Portland International Airport

Portland International Airport, also known as PDX, is located in Portland, Oregon, just south of the Columbia River in Multnomah County. It’s a joint commercial and military airport, and it’s the largest in the state. With direct flights to Canada, Germany, Iceland, Japan, Mexico, the Netherlands, and the United Kingdom, as well as several non-stop connections to airport hubs throughout the United States, PDX carries 90 percent of all passenger air travel and more than 95 percent of air cargo in Oregon.First located on Swan Island, Portland’s airport was built in 1926 and dedicated by Charles Lindbergh, who flew in for the occasion, in 1927. But the island and its airfield were limited in size, and so the current site was selected and purchased in 1936. The unidentified hijacker commonly known as D.B. Cooper parachuted with $200,000 from a Northwest Orient Airlines Flight that departed from Portland International Airport in 1971. (The case remains—tantalizingly—unsolved today.) Though it’s gone through several renovations, PDX still uses a terminal first built in 1959. When a 2014 update replaced a 1987 carpet design, some nostalgic Portland residents began making products that replicated the retro pattern, like socks.The Tri-County Metropolitan Transportation District of Oregon, or TriMet, runs a MAX Red Line light rail service to the airport, which connects PDX to downtown and beyond, ending in Beaverton. Reflecting the bike friendly city, the Portland airport also provides facilities for travelers who take their bicycles to the airport. A multi-use path connecting to a regional trail system provides a safe path for cyclists to get to and from the airport, secure bicycle parking provides travelers a place to store their bikes while away, and a bike assembly and repair station—complete with bike tools—provides people flying with their bikes a place to assemble or disassemble them before or after flights.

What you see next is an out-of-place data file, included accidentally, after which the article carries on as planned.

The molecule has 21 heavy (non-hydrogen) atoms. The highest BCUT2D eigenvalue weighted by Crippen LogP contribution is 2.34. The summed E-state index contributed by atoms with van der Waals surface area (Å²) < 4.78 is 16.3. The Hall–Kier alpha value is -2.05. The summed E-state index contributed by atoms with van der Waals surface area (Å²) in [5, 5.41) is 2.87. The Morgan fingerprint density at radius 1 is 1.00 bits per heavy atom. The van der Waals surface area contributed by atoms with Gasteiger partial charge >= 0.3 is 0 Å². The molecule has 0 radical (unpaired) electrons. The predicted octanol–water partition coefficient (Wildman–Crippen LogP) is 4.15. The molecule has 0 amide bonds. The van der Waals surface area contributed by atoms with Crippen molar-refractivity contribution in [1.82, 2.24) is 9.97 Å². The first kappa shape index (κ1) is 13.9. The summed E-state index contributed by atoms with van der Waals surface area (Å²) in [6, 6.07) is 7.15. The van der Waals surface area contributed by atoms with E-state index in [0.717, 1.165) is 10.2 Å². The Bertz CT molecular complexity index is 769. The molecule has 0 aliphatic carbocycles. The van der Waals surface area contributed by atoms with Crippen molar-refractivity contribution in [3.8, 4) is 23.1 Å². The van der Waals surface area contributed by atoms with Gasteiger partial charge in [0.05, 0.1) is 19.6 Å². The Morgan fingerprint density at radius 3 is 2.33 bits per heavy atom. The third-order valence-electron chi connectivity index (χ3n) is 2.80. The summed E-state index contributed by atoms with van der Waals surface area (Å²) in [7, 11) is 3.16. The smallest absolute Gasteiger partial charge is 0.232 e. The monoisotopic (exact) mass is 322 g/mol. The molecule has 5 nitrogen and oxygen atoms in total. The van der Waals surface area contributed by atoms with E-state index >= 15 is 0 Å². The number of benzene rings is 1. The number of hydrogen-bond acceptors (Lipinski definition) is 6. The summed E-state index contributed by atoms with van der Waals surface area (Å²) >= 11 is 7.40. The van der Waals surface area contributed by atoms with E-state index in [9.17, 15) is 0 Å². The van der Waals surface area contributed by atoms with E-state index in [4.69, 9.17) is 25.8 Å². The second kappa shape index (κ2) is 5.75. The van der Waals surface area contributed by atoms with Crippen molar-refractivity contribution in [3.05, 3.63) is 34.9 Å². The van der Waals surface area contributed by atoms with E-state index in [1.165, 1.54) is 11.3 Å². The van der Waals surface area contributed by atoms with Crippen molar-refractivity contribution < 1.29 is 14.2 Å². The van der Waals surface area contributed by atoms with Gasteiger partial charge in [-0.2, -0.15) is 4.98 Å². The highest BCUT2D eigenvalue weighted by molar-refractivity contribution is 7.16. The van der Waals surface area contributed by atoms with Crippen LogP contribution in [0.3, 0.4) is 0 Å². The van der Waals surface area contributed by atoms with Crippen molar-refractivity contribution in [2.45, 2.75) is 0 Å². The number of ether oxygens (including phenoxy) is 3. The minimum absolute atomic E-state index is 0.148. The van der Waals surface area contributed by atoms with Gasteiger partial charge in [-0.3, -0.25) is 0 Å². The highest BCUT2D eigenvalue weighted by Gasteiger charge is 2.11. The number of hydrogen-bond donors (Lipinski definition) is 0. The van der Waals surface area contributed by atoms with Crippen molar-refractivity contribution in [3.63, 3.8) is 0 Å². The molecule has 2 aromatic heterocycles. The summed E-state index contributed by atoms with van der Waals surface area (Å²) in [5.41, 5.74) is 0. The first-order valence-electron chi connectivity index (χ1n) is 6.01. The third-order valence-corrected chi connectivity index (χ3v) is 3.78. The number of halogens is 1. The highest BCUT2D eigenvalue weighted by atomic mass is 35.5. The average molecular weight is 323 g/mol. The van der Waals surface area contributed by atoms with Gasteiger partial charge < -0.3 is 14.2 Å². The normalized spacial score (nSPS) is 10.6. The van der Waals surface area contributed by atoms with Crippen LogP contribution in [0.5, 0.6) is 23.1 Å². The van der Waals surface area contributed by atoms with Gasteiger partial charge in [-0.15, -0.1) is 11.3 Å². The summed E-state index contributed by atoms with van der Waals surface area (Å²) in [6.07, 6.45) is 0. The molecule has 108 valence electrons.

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The Best Domestic Airports in 2016
If you’ve always considered airports a kind of purgatory, you may not have had the pleasure of passing through one of the best in the world. Domestic hubs such as Dallas Love Field and Tampa International have gone to great lengths to disprove the notion that airports are little more than holding cells for travelers in limbo. Every year for our World’s Best Awards survey, Travel + Leisure asks readers to weigh in on travel experiences around the globe — to share their opinions on the top hotels, resorts, citiesislandscruise linesspasairlines, and more. Since 2013, we’ve asked  readers to cast their votes for their favorite hubs across the world, rating airports  on access, check-in/security, restaurants/bars, shopping, and design. . For the fourth year in a row, Portland International Airport garnered the No. 1 spot, with a score that has been steadily creeping upward. Even pilots and flight attendants love PDX, calling it “easy to navigate” and an enjoyable place to work. An efficient design that makes the travel process seamless from check-in until boarding is one of the qualities shared by all of our World’s Best airports. Tampa International Airport (TPA), which has been one of the top three domestic airports since 2013, was applauded by readers for its maneuverability. “TPA is easy in, easy out,” said one pleased respondent. “I will pay more for flights here because it is simply easy to navigate.” Another agreed, saying it should be “the model for all U.S. airports.” Of course, there are more reasons to love our country’s best airports. Regional fare from local chefs has made airport dining a pleasure, and with live music all around the airport, Nashville International has made it its mission to prove you can experience Music City before even collecting your baggage from the carousel. Before you book your next flight, consider these top-notch airports as worthwhile stops on your itinerary.